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Microsoft today launched its Kin line of handsets — web-enabled touchscreen phones built around social networking features, messaging, video sharing and the company’s Zune (s msft) music offering — with two initial models. The new line is aimed squarely at the pre-smartphone demographic — a group that few competitors are targeting.
The Kin One and Kin Two contain three software and service features not found on any other Microsoft handsets: Kin Loop, Kin Spot and Kin Studio. Similar to Motorola’s Motoblur (s mot), Loop provides a central place to follow contacts on Facebook, My Space, Twitter and Windows Live with constant refreshes. A nice touch is how it allows users to prioritize friends, so that updates from people you’re most interested in take priority over passing acquaintances on the web. Sharing web pages, pictures or locations involves a simple drag and drop of data to the Spot. The Studio, meanwhile, provides web-based timeline-styled backup of all data created on the phones, such as still pictures, videos and messages. It can be used to view any of this data, even if it’s not locally stored, which helps offset the limited local storage capacity on both handsets.
Although the new Kin services are front and center, Microsoft’s use of the Zune ecosystem is clever in several ways. First, it could bring in revenue via teens’ accessing of unlimited music tracks for $15 a month Zune Pass subscription. And it provides a shot across the bow of Apple (s aapl), which doesn’t yet offer a music subscription service — an opportunity that, as I noted in a GigaOM Pro report (subscription required) about streaming tunes from the cloud, the company was missing out on.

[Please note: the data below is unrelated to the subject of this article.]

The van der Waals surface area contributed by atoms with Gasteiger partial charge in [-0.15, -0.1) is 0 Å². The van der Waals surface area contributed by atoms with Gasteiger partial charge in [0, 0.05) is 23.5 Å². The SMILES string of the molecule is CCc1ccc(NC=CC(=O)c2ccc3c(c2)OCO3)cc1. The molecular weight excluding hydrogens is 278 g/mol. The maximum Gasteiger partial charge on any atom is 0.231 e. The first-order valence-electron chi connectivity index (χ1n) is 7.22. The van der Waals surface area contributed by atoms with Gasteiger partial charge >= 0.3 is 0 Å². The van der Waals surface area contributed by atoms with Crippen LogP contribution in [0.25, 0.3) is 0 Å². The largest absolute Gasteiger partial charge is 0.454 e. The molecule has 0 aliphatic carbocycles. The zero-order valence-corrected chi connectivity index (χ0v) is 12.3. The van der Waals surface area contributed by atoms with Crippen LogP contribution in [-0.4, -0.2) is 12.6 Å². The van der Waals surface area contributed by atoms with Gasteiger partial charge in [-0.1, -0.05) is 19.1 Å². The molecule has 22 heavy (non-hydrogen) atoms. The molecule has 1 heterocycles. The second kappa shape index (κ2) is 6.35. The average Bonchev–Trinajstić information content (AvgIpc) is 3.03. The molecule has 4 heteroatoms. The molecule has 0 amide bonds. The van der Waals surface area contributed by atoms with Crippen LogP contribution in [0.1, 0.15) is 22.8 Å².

The Kin is clearly a direct descendant from the Sidekick line that Microsoft gained when it purchased Danger two years ago — the Kin offers similar features and targets the same crowd. And that narrow focus on a largely untapped audience is undoubtedly what convinced to finally start selling its own branded line of phones — something it previously said it wouldn’t do.
So the social teenager who’s ready to move up from a feature phone but doesn’t want or need an expensive smartphone and corresponding app store will be well-served by the Kin line. After that, Microsoft will be more than happy to introduce them to full-fledged Windows Phone 7 devices.
The two Kin phones debut exclusively in Verizon Wireless (s vz) retail stores next month; they’ll also be available on the Vodafone (s vod) network at a future date, which the company declined to name.